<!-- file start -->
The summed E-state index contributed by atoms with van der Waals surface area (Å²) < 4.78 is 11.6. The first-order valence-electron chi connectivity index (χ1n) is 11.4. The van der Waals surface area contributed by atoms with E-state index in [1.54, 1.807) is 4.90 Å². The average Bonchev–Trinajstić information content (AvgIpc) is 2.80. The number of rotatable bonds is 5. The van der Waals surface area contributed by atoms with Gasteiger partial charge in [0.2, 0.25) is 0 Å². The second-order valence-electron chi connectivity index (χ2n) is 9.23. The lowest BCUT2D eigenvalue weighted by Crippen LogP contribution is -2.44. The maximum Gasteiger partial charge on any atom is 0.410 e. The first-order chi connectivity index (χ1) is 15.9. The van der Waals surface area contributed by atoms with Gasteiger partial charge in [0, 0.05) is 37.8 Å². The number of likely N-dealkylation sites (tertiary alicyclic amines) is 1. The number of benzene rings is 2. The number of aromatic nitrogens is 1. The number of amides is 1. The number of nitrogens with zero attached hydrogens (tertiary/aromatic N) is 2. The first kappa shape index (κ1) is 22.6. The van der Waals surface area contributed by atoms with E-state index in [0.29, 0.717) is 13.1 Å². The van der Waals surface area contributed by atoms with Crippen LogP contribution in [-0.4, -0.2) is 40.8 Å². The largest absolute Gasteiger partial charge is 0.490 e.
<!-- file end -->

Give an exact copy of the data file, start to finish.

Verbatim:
The summed E-state index contributed by atoms with van der Waals surface area (Å²) < 4.78 is 11.6. The first-order valence-electron chi connectivity index (χ1n) is 11.4. The van der Waals surface area contributed by atoms with E-state index in [1.54, 1.807) is 4.90 Å². The average Bonchev–Trinajstić information content (AvgIpc) is 2.80. The number of rotatable bonds is 5. The van der Waals surface area contributed by atoms with Gasteiger partial charge in [0.2, 0.25) is 0 Å². The second-order valence-electron chi connectivity index (χ2n) is 9.23. The lowest BCUT2D eigenvalue weighted by Crippen LogP contribution is -2.44. The maximum Gasteiger partial charge on any atom is 0.410 e. The first-order chi connectivity index (χ1) is 15.9. The van der Waals surface area contributed by atoms with Gasteiger partial charge in [0, 0.05) is 37.8 Å². The number of likely N-dealkylation sites (tertiary alicyclic amines) is 1. The number of benzene rings is 2. The number of aromatic nitrogens is 1. The number of amides is 1. The number of nitrogens with zero attached hydrogens (tertiary/aromatic N) is 2. The first kappa shape index (κ1) is 22.6. The van der Waals surface area contributed by atoms with E-state index in [0.29, 0.717) is 13.1 Å². The van der Waals surface area contributed by atoms with Crippen LogP contribution in [-0.4, -0.2) is 40.8 Å². The largest absolute Gasteiger partial charge is 0.490 e.